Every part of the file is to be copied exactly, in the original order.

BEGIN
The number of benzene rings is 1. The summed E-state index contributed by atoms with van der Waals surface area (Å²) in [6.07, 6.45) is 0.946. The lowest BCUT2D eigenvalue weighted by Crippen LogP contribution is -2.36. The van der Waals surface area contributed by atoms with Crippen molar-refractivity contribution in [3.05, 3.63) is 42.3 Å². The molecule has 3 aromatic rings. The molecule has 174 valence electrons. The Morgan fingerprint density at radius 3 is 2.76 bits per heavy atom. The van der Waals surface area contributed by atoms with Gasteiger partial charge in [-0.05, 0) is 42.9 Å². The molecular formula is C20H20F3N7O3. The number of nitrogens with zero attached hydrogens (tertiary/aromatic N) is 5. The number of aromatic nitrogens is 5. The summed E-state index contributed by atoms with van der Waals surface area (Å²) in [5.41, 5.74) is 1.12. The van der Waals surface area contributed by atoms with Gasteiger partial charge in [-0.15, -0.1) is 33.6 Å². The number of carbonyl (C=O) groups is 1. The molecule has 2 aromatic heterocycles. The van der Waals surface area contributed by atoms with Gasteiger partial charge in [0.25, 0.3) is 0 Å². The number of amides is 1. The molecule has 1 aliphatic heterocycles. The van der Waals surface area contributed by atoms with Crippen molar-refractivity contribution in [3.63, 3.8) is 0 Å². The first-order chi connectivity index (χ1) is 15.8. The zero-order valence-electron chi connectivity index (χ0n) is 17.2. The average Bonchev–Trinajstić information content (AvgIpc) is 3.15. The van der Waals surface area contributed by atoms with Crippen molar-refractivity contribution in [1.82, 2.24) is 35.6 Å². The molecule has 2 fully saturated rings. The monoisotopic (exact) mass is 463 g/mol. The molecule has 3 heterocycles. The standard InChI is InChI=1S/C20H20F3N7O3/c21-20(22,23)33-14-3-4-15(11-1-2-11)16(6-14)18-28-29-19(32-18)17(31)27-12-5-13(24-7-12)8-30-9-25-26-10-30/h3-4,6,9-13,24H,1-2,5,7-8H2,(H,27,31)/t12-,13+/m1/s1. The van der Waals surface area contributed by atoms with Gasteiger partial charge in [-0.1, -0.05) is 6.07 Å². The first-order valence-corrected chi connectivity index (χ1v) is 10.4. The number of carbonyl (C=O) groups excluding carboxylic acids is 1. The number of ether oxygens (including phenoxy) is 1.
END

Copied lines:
The number of benzene rings is 1. The summed E-state index contributed by atoms with van der Waals surface area (Å²) in [6.07, 6.45) is 0.946. The lowest BCUT2D eigenvalue weighted by Crippen LogP contribution is -2.36. The van der Waals surface area contributed by atoms with Crippen molar-refractivity contribution in [3.05, 3.63) is 42.3 Å². The molecule has 3 aromatic rings. The molecule has 174 valence electrons. The Morgan fingerprint density at radius 3 is 2.76 bits per heavy atom. The van der Waals surface area contributed by atoms with Gasteiger partial charge in [-0.05, 0) is 42.9 Å². The molecular formula is C20H20F3N7O3. The number of nitrogens with zero attached hydrogens (tertiary/aromatic N) is 5. The number of aromatic nitrogens is 5. The summed E-state index contributed by atoms with van der Waals surface area (Å²) in [5.41, 5.74) is 1.12. The van der Waals surface area contributed by atoms with Gasteiger partial charge in [-0.15, -0.1) is 33.6 Å². The number of carbonyl (C=O) groups is 1. The molecule has 2 aromatic heterocycles. The van der Waals surface area contributed by atoms with Gasteiger partial charge in [0.25, 0.3) is 0 Å². The number of amides is 1. The molecule has 1 aliphatic heterocycles. The van der Waals surface area contributed by atoms with Crippen molar-refractivity contribution in [3.63, 3.8) is 0 Å². The first-order chi connectivity index (χ1) is 15.8. The zero-order valence-electron chi connectivity index (χ0n) is 17.2. The average Bonchev–Trinajstić information content (AvgIpc) is 3.15. The van der Waals surface area contributed by atoms with Crippen molar-refractivity contribution in [1.82, 2.24) is 35.6 Å². The molecule has 2 fully saturated rings. The monoisotopic (exact) mass is 463 g/mol. The molecule has 3 heterocycles. The standard InChI is InChI=1S/C20H20F3N7O3/c21-20(22,23)33-14-3-4-15(11-1-2-11)16(6-14)18-28-29-19(32-18)17(31)27-12-5-13(24-7-12)8-30-9-25-26-10-30/h3-4,6,9-13,24H,1-2,5,7-8H2,(H,27,31)/t12-,13+/m1/s1. The van der Waals surface area contributed by atoms with Gasteiger partial charge in [-0.1, -0.05) is 6.07 Å². The first-order valence-corrected chi connectivity index (χ1v) is 10.4. The number of carbonyl (C=O) groups excluding carboxylic acids is 1. The number of ether oxygens (including phenoxy) is 1.